You must have heard from your dentist that fluoride is essential to your dental health. But what exactly does fluoride do for teeth? Does it prevent tooth decay? Is it safe and effective? Let’s explore this in detail.

Does Fluoride Prevent Tooth Decay?

In short, yes! Fluoride prevents tooth decay by strengthening your tooth enamel, which is the hard outer layer of the tooth. It makes the tooth extra resistant to acid attacks from bacteria in the mouth that causes cavities.

Fluoride, as a matter of fact, is the most significant public health achievement of the 20th century. Community water fluoridation reduces tooth decay by 20% or more in both children and adults.

How Exactly Does Fluoride Work?

To understand how it works, You must have a little bit of knowledge about the structure of your teeth. Your tooth enamel comprises minerals, one of which is called hydroxyapatite; it consists of calcium and phosphate ions.

When bacteria in your mouth release acids, it dissolves the calcium and phosphate ions, leading to tooth decay.

Now here, fluoride takes its charge; it gets absorbed in the enamel, strengthens, and makes it resistant to acid attacks.

When fluoride gets absorbed, it forms a new mineral called fluorapatite. This newly formed mineral is much stronger and more resilient to acid attacks than hydroxyapatite, making your tooth resistant to decay.

How Do We Know Fluoride is Safe and Effective?

Despite its popularity and widespread use, along with proven benefits, people do show concerns about the safety of fluoride. However, multiple studies have presented the fact that fluoride is both safe and effective when used in recommended amounts.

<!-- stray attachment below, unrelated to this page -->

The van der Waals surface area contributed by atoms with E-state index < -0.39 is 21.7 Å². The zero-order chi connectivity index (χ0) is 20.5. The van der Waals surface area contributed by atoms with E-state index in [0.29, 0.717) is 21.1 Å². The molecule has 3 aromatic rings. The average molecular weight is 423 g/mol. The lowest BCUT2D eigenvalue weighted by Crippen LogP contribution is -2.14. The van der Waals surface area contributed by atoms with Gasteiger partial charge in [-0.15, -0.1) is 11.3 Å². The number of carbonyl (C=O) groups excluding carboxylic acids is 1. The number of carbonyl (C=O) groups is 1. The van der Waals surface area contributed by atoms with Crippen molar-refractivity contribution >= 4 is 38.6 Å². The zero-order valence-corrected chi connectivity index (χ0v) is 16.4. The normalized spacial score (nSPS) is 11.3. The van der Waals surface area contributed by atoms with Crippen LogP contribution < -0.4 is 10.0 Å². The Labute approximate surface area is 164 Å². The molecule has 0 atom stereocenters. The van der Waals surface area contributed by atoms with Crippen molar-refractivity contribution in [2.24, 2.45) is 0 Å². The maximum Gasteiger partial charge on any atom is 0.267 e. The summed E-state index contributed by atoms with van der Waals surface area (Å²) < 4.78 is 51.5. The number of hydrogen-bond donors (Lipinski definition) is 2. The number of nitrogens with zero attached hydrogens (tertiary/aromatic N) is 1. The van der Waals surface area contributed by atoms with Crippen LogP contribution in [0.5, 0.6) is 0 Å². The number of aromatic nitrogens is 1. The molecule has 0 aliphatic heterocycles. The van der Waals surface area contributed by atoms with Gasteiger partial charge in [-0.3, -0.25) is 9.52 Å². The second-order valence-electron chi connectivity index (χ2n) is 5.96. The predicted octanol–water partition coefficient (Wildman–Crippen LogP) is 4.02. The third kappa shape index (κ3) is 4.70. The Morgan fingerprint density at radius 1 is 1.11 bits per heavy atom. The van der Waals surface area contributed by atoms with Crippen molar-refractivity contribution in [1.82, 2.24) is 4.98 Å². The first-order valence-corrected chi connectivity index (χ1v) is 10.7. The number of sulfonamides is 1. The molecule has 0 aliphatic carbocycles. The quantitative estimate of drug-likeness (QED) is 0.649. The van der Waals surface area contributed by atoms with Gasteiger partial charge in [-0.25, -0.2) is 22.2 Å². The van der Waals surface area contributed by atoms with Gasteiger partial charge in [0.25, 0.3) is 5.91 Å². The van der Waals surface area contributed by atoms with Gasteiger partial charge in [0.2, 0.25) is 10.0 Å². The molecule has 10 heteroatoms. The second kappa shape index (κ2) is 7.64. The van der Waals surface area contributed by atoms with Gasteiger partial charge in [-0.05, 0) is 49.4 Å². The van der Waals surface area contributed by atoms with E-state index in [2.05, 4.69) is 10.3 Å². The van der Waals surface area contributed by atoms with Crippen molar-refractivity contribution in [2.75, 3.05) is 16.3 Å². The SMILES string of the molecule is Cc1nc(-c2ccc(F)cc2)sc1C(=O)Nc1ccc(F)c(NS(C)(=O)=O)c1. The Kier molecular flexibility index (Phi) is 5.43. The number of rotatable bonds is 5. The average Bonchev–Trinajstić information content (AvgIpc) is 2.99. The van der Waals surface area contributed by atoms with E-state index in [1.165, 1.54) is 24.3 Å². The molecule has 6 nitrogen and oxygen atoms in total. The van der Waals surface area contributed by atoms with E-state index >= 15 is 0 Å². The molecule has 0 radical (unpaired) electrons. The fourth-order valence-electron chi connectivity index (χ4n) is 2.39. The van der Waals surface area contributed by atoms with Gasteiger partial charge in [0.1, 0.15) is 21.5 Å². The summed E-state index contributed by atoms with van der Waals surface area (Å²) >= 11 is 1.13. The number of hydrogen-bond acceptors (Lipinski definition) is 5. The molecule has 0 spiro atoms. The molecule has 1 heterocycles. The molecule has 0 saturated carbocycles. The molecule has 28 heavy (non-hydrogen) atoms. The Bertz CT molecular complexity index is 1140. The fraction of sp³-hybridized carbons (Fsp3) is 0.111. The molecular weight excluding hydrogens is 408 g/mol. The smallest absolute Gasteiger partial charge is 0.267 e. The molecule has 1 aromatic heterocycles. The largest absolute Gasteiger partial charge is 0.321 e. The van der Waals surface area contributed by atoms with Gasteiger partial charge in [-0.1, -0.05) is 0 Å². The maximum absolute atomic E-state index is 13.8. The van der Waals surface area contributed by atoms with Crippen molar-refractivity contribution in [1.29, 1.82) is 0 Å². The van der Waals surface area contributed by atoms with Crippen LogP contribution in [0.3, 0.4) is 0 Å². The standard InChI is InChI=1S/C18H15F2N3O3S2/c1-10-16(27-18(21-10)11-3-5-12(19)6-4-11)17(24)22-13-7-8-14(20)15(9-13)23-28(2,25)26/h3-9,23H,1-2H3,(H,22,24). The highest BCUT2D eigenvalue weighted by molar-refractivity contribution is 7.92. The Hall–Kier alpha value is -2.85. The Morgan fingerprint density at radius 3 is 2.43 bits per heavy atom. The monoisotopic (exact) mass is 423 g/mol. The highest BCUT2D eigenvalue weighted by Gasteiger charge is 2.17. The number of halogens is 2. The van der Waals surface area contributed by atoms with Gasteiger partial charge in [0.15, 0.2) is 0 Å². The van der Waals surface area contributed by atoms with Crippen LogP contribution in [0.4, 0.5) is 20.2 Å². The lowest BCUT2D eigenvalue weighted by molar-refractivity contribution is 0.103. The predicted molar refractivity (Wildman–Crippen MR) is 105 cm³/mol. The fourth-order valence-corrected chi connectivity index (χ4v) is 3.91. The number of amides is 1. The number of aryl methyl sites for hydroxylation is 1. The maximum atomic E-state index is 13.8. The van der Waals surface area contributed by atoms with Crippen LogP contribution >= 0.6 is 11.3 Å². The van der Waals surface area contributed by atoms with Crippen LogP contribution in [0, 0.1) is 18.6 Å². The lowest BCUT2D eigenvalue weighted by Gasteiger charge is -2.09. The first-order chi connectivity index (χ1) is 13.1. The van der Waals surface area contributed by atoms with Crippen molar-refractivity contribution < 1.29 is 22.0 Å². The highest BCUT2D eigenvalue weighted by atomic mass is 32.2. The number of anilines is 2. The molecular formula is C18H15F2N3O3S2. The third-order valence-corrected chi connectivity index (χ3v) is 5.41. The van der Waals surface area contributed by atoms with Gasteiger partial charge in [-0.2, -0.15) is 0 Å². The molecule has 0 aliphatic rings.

The American Dental Association (ADA), for short, recommends using fluoride toothpaste 2 times a day. Other than that, fluoride treatments from the dentist every 6 months are a good idea.

The Environmental Protection Agency (EPA) has set a maximum contaminant level for fluoride in drinking water of 4.0 milligrams per liter (mg/L) to protect against the risk of dental fluorosis. This cosmetic condition can cause white spots on the teeth. Most community water systems in the United States are fluoridated at a level of 0.7-1.2 mg/L, which is well below the EPA’s maximum limit.

In conclusion, a fluoride is an essential tool in preventing tooth decay and promoting dental health. By strengthening tooth enamel and fighting harmful bacteria in the mouth, fluoride can significantly reduce the risk of cavities and gum disease.

And with decades of research showing its safety and effectiveness, fluoride is a trusted and widely used component of dental care. So next time you brush your teeth with fluoride toothpaste or drink fluoridated water, you can feel confident that you’re doing your part to keep your teeth healthy and strong.

Final Note

Get in touch with our dental care experts from Lone Star Dental by dialing (281) 233-0333. We are just a call away from you!

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